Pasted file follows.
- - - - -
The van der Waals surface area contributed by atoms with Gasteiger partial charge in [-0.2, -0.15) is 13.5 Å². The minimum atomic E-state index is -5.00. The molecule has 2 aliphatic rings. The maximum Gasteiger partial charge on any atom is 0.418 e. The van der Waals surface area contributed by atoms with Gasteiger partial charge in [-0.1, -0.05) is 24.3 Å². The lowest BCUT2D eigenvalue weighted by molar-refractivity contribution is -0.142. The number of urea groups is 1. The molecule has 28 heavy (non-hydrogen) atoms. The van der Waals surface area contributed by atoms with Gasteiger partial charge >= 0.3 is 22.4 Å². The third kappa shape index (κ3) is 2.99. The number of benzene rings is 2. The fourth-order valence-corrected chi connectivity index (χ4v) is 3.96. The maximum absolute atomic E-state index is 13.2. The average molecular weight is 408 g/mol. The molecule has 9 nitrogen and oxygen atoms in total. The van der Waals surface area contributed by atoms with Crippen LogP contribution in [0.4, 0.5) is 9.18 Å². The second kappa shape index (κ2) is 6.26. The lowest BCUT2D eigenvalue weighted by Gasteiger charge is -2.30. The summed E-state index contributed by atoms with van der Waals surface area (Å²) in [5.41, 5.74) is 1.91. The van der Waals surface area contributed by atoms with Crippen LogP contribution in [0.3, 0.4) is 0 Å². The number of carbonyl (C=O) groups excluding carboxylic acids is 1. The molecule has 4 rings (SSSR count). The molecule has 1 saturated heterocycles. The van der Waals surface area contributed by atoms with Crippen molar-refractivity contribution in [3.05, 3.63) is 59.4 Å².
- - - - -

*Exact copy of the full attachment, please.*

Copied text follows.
The van der Waals surface area contributed by atoms with Gasteiger partial charge in [-0.2, -0.15) is 13.5 Å². The minimum atomic E-state index is -5.00. The molecule has 2 aliphatic rings. The maximum Gasteiger partial charge on any atom is 0.418 e. The van der Waals surface area contributed by atoms with Gasteiger partial charge in [-0.1, -0.05) is 24.3 Å². The lowest BCUT2D eigenvalue weighted by molar-refractivity contribution is -0.142. The number of urea groups is 1. The molecule has 28 heavy (non-hydrogen) atoms. The van der Waals surface area contributed by atoms with Gasteiger partial charge >= 0.3 is 22.4 Å². The third kappa shape index (κ3) is 2.99. The number of benzene rings is 2. The fourth-order valence-corrected chi connectivity index (χ4v) is 3.96. The maximum absolute atomic E-state index is 13.2. The average molecular weight is 408 g/mol. The molecule has 9 nitrogen and oxygen atoms in total. The van der Waals surface area contributed by atoms with Crippen LogP contribution in [0.4, 0.5) is 9.18 Å². The second kappa shape index (κ2) is 6.26. The lowest BCUT2D eigenvalue weighted by Gasteiger charge is -2.30. The summed E-state index contributed by atoms with van der Waals surface area (Å²) in [5.41, 5.74) is 1.91. The van der Waals surface area contributed by atoms with Crippen LogP contribution in [0.3, 0.4) is 0 Å². The number of carbonyl (C=O) groups excluding carboxylic acids is 1. The molecule has 4 rings (SSSR count). The molecule has 1 saturated heterocycles. The van der Waals surface area contributed by atoms with Crippen molar-refractivity contribution in [3.05, 3.63) is 59.4 Å².